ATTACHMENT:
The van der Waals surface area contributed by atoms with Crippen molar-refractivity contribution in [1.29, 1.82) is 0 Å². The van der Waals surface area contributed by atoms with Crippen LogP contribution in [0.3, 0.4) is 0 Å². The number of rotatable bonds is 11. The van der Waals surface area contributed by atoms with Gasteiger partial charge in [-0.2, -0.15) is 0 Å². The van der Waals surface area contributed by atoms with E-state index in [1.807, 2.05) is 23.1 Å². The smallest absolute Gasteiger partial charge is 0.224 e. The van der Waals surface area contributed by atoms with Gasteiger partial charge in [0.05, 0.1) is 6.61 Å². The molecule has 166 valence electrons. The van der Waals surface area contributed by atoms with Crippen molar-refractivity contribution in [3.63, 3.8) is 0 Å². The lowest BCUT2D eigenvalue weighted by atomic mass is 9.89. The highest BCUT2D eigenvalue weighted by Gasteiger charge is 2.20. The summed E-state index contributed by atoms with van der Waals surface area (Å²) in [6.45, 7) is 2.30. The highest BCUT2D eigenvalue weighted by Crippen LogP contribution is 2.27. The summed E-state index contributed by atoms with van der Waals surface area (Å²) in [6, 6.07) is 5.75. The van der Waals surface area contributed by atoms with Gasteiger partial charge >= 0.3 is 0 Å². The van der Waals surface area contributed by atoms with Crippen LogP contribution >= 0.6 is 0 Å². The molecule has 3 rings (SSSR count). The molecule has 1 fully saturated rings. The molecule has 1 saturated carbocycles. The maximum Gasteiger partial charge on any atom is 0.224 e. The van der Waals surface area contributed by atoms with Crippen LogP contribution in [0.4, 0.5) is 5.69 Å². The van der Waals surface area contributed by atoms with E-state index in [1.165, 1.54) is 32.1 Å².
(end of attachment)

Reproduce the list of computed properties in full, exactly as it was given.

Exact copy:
The van der Waals surface area contributed by atoms with Crippen molar-refractivity contribution in [1.29, 1.82) is 0 Å². The van der Waals surface area contributed by atoms with Crippen LogP contribution in [0.3, 0.4) is 0 Å². The number of rotatable bonds is 11. The van der Waals surface area contributed by atoms with Gasteiger partial charge in [-0.2, -0.15) is 0 Å². The van der Waals surface area contributed by atoms with E-state index in [1.807, 2.05) is 23.1 Å². The smallest absolute Gasteiger partial charge is 0.224 e. The van der Waals surface area contributed by atoms with Gasteiger partial charge in [0.05, 0.1) is 6.61 Å². The molecule has 166 valence electrons. The van der Waals surface area contributed by atoms with Crippen molar-refractivity contribution in [3.63, 3.8) is 0 Å². The lowest BCUT2D eigenvalue weighted by atomic mass is 9.89. The highest BCUT2D eigenvalue weighted by Gasteiger charge is 2.20. The summed E-state index contributed by atoms with van der Waals surface area (Å²) in [6.45, 7) is 2.30. The highest BCUT2D eigenvalue weighted by Crippen LogP contribution is 2.27. The summed E-state index contributed by atoms with van der Waals surface area (Å²) in [6, 6.07) is 5.75. The van der Waals surface area contributed by atoms with Gasteiger partial charge >= 0.3 is 0 Å². The van der Waals surface area contributed by atoms with Crippen LogP contribution >= 0.6 is 0 Å². The molecule has 3 rings (SSSR count). The molecule has 1 fully saturated rings. The molecule has 1 saturated carbocycles. The maximum Gasteiger partial charge on any atom is 0.224 e. The van der Waals surface area contributed by atoms with Crippen LogP contribution in [0.4, 0.5) is 5.69 Å². The van der Waals surface area contributed by atoms with E-state index in [1.165, 1.54) is 32.1 Å².